The Torchwood team returns and heads stateside in the fourth series of the BBC sci-fi show. A mix of British sci-fi geekiness with US action, it's a solid follow-up to the brilliant 'Children of the Earth'.
This week True Blood season four continues to bring on the drama in 'You Smell Like Dinner', which makes for a great episode title and hopefully an effective pick-up line once I've launched my line of bacon scented perfume.
True Blood is the kind of show that when mentioned, can either elicit squeals or groans. Despite my love of it, it's the kind of show I often find myself making excuses for. However, after being blown away by last night's season four premiere I've decided to never again be ashamed of my love of True Blood. Your favourite gap-toothed, fang-banging waitress is back and already it's shaping up to be a bad-ass season, fairies and all.
Spoiler Warning: "The Rebel Flesh" (6.5) and "The Almost People" (6.6). Also, I wouldn't read any further into this post unless you've watched the entirety of "A Good Man Goes To War" (6.7) right to the very end. I mean to the last second. You've been warned, alright? Spoilers.
I knew going into "The Rebel Flesh" and "The Almost People" that I wasn't going to like these episodes at all. After watching the trailer for this two-parter, the episodes immediately felt like the dismal Silurian two-parter in Series Five - "Cold Blood" and "The Hungry Earth". Both two-installment stories deal with representations of humanity and a war between humans and their human-like counterparts (now enemies).
And so episode seven leaves many of our players in even worse shape than they were before - as if that were even possible! Death, betrayal, uncertainty and now the likely prospect of invasion. Things have never been worse for the people of the Seven Kingdoms.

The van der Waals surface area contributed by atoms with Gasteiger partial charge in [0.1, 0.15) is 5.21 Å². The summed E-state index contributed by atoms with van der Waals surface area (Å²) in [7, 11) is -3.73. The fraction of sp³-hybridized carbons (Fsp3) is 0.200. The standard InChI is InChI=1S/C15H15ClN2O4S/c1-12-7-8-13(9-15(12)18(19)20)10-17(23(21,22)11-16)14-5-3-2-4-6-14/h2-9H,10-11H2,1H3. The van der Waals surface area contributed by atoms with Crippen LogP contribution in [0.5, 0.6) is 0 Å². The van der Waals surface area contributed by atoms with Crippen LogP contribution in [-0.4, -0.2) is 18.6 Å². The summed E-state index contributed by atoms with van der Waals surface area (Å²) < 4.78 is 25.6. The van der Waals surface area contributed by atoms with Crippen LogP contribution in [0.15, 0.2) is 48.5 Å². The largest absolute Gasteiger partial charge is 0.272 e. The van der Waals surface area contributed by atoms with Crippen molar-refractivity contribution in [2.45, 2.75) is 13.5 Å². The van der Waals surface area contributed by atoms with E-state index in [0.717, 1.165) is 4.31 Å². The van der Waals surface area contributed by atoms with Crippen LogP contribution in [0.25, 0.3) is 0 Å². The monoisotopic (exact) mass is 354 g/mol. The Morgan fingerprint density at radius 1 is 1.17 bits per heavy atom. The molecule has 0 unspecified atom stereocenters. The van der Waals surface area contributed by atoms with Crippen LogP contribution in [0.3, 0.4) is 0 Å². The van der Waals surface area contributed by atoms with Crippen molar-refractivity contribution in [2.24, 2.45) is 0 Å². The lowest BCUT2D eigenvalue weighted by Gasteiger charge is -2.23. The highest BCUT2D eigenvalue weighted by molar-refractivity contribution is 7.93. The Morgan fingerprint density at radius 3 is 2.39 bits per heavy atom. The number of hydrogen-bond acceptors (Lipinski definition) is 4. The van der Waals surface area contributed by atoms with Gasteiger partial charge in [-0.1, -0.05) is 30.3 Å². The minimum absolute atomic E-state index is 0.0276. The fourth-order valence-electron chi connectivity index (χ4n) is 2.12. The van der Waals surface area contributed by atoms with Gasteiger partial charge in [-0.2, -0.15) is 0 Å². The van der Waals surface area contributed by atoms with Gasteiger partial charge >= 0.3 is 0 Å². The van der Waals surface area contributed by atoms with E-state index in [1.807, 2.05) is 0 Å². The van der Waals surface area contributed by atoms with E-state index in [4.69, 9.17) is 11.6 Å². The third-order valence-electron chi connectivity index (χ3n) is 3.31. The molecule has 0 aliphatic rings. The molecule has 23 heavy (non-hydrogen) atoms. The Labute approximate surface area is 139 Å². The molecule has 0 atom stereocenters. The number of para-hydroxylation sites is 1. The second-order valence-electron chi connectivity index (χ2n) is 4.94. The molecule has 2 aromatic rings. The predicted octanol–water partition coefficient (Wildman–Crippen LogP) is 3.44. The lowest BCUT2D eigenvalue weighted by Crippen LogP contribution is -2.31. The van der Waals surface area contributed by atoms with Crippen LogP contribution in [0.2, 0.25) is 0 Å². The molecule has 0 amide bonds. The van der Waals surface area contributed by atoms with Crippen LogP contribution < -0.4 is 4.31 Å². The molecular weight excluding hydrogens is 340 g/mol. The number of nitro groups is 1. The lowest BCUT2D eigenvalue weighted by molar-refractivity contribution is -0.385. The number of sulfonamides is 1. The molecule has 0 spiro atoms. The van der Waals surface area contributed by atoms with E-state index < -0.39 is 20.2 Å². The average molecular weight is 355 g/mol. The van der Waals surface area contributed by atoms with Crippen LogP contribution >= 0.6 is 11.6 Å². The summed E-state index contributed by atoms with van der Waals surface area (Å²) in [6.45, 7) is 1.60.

This is the episode that Whovians have been waiting 47 years for, but just didn't know it. With a woman-turned-TARDIS, companions running through actual TARDIS corridors and Neil Gaiman on board, it would be very hard to go wrong. There is no doubt that "The Doctor's Wife" will go down as one of the most iconic episodes within both Series Six and the decades-spanning television series Doctor Who as a whole.
The fifth episode of HBO's Game of Thrones, titled “The Wolf and the Lion,” was the most action packed and gruesome of the first season so far. If we were to compare the series through five episodes to a Rube Goldberg machine – and why not – the first four episodes were the set up. In this week's episode the start button was pushed, and the machinations began to pay off dramatically: the pace quickened, threats flew in earnest and lots of blood was spilled.
The Doctor, Amy and Rory have decided to go on adventures after three months of fighting The Silents. Their first stop is a pirate ship manned by one Captain Avery. Avery and his fellow pirates are being picked off one by one by a siren who can smell even the smallest drop of blood. Episodes immediately following the premiere episode are least spectacular episodes of each series. They are often self-contained stories that are lighter in theme that usually go back in time rather than forward. Series Six's "Curse of the Black Spot" follows in this same vein, but thankfully for Doctor Who audiences,"Curse of the Black Spot" blows the previously mentioned episodes out of the water.